General Motors wants to build a new battery factory in Lordstown, Ohio, right next door to its former car assembly plant that it shuttered and sold last year.
The automaker said it has a purchase agreement to buy a 158-acre vacant site in Trumbull County, Ohio. It is land GM once owned, but surrendered during its 2009 bankruptcy.
GM is also in discussions with Village of Lordstown leaders on incentives to build there and the automaker has filed permits with the Ohio Environmental Protection Agency and the U.S. Army Corps of Engineers to build on some 66 acres of wetlands located on the property, said GM spokesman Dan Flores.
"It's the first of many steps," said Flores. "It's a big step forward and it gets us closer to making this project a reality. This will position the Mahoning Valley to be a major force in battery cell development."
Next door neighbor
GM announced in December that it would partner with LG Chem to build batteries for electric vehicles. GM would build that battery factory at this site. GM has said the new battery plant will create 1,100 jobs after it's built and operational.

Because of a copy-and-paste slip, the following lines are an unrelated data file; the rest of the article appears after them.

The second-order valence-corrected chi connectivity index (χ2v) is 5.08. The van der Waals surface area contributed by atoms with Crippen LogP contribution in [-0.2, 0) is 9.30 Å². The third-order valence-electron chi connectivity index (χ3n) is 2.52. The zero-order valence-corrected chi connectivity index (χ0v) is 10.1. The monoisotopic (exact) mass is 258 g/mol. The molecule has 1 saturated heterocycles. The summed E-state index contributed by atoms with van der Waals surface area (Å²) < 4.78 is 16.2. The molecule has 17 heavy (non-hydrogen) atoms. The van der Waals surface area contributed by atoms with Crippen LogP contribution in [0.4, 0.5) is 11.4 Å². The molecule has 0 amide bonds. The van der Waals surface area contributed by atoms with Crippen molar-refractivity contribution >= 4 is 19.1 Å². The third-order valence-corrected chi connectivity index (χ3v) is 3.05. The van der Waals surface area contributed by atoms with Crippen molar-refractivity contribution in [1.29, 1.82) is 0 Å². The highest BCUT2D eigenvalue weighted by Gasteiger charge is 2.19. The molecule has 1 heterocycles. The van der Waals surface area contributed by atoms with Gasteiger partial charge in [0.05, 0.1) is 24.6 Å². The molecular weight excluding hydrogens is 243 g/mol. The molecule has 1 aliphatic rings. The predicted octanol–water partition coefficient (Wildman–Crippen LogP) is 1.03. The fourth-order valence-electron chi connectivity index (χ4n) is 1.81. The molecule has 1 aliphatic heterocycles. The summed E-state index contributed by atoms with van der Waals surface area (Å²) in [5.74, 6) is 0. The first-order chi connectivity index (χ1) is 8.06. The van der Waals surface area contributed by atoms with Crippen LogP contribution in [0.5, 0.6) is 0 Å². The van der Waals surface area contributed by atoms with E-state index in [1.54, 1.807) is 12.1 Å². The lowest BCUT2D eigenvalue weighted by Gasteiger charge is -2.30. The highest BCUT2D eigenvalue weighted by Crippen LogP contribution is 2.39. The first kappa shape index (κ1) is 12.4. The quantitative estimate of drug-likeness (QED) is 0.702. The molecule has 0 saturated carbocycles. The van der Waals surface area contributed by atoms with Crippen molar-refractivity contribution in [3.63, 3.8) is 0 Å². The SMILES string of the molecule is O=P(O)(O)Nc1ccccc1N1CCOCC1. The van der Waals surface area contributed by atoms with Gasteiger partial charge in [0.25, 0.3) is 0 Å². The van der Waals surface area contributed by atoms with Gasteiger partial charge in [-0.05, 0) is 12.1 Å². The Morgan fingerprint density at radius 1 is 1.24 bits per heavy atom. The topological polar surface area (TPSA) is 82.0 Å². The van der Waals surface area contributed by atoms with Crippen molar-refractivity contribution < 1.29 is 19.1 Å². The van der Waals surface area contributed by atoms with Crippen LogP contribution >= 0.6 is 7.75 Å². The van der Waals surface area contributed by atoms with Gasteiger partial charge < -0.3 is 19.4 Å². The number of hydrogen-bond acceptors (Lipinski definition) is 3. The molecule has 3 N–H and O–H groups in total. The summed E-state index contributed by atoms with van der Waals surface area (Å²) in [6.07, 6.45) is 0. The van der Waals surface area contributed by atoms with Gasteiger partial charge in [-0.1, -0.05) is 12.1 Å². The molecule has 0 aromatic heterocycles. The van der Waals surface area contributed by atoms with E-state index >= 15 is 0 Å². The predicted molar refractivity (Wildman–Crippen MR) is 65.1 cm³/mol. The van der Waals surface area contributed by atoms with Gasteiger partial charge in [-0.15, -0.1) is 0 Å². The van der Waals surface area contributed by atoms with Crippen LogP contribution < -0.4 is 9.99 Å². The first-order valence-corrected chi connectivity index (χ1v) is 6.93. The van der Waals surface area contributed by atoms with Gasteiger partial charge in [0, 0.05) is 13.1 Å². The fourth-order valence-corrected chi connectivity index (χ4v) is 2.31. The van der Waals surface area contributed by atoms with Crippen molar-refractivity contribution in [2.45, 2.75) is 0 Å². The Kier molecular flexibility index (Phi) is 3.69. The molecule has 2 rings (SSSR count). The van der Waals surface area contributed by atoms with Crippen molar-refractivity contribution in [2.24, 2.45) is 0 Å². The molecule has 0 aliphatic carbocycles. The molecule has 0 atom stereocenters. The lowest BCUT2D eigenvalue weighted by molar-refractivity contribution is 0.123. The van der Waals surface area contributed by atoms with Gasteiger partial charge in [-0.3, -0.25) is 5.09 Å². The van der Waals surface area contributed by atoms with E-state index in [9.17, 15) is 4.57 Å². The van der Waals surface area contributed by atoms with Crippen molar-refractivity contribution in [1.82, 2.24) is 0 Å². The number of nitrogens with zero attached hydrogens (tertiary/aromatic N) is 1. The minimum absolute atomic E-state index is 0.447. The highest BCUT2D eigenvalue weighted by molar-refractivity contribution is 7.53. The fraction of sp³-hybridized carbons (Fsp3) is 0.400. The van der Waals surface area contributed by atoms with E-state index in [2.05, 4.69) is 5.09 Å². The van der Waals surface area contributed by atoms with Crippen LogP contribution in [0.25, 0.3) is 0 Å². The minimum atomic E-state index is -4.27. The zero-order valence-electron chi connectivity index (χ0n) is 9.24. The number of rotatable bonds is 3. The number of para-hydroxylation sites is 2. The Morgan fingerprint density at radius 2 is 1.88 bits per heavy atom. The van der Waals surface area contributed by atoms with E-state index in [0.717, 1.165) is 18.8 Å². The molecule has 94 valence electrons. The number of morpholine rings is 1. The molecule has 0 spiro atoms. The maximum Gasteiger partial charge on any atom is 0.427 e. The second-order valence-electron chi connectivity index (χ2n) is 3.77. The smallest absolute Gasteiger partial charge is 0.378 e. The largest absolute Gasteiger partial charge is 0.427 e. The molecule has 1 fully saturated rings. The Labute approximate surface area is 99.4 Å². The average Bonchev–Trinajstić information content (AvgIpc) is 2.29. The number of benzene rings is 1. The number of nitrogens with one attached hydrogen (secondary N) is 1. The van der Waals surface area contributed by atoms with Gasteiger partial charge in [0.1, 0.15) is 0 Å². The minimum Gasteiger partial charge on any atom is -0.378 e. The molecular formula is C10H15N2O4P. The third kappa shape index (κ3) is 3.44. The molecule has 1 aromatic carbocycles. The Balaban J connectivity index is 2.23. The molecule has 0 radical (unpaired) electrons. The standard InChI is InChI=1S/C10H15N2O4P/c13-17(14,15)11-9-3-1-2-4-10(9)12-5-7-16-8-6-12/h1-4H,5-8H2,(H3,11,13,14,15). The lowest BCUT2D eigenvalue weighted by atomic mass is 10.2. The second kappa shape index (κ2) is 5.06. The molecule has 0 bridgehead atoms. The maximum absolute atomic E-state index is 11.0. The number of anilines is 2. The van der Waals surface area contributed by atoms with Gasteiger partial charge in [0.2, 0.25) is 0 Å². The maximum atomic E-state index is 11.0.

GM hopes to close the purchase in the first quarter and start construction in the spring, Flores said. Flores declined to disclose the price it has agreed to pay for the property.
Late last year, GM announced it sold the 6.2-million square-foot Lordstown Assembly facility to Lordstown Motors Corp. after idling the plant last March.
This proposed site is near that Lordstown Motors property, but it is currently owned by NorthPoint Development, an industrial real estate development company in Riverside, Missouri, said Flores.
GM left the property behind with the "old" GM after the "new" GM emerged from bankruptcy about a decade ago. Flores said RACER Trust, which was created to sell or redevelop the old GM properties after bankruptcy, sold the land to NorthPoint in 2014. It's sat vacant since.